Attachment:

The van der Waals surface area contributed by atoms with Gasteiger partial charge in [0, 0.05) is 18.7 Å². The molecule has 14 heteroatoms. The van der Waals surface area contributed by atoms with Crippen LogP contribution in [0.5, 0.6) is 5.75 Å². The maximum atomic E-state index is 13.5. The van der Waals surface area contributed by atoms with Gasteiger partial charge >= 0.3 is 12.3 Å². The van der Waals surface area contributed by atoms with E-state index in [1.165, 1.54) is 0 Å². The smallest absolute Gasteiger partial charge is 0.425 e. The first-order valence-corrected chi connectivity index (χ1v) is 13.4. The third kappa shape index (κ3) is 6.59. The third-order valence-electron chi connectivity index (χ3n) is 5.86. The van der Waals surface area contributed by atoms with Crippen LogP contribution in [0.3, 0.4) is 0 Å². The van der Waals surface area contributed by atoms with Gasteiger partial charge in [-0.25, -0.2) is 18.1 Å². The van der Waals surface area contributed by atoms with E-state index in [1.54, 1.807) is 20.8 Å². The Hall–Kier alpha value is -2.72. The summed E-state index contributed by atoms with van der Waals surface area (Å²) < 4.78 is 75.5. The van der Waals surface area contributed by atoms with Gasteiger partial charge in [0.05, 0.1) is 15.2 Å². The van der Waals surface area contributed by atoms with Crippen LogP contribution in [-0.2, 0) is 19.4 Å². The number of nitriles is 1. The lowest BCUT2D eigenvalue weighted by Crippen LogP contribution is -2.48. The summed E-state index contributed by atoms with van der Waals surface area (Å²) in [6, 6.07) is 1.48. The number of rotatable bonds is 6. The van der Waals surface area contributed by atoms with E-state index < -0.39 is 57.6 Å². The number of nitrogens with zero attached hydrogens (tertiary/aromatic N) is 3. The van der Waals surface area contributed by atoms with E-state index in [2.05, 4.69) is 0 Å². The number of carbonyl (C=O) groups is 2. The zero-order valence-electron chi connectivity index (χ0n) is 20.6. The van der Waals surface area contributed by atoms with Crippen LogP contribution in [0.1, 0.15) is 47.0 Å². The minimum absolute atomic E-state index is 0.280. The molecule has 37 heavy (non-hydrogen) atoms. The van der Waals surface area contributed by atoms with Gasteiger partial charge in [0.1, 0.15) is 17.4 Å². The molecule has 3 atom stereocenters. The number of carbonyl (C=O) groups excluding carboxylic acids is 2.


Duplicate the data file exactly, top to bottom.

The van der Waals surface area contributed by atoms with Gasteiger partial charge in [0, 0.05) is 18.7 Å². The molecule has 14 heteroatoms. The van der Waals surface area contributed by atoms with Crippen LogP contribution in [0.5, 0.6) is 5.75 Å². The maximum atomic E-state index is 13.5. The van der Waals surface area contributed by atoms with Gasteiger partial charge >= 0.3 is 12.3 Å². The van der Waals surface area contributed by atoms with E-state index in [1.165, 1.54) is 0 Å². The smallest absolute Gasteiger partial charge is 0.425 e. The first-order valence-corrected chi connectivity index (χ1v) is 13.4. The third kappa shape index (κ3) is 6.59. The third-order valence-electron chi connectivity index (χ3n) is 5.86. The van der Waals surface area contributed by atoms with Crippen LogP contribution in [0.3, 0.4) is 0 Å². The van der Waals surface area contributed by atoms with Gasteiger partial charge in [-0.25, -0.2) is 18.1 Å². The van der Waals surface area contributed by atoms with E-state index in [1.54, 1.807) is 20.8 Å². The Hall–Kier alpha value is -2.72. The summed E-state index contributed by atoms with van der Waals surface area (Å²) < 4.78 is 75.5. The van der Waals surface area contributed by atoms with Gasteiger partial charge in [0.05, 0.1) is 15.2 Å². The van der Waals surface area contributed by atoms with Crippen LogP contribution in [-0.2, 0) is 19.4 Å². The number of nitriles is 1. The lowest BCUT2D eigenvalue weighted by Crippen LogP contribution is -2.48. The summed E-state index contributed by atoms with van der Waals surface area (Å²) in [6, 6.07) is 1.48. The number of rotatable bonds is 6. The van der Waals surface area contributed by atoms with E-state index < -0.39 is 57.6 Å². The number of nitrogens with zero attached hydrogens (tertiary/aromatic N) is 3. The van der Waals surface area contributed by atoms with E-state index in [2.05, 4.69) is 0 Å². The number of carbonyl (C=O) groups is 2. The zero-order valence-electron chi connectivity index (χ0n) is 20.6. The van der Waals surface area contributed by atoms with Crippen LogP contribution in [0.1, 0.15) is 47.0 Å². The minimum absolute atomic E-state index is 0.280. The molecule has 37 heavy (non-hydrogen) atoms. The van der Waals surface area contributed by atoms with Gasteiger partial charge in [0.1, 0.15) is 17.4 Å². The molecule has 3 atom stereocenters. The number of carbonyl (C=O) groups excluding carboxylic acids is 2.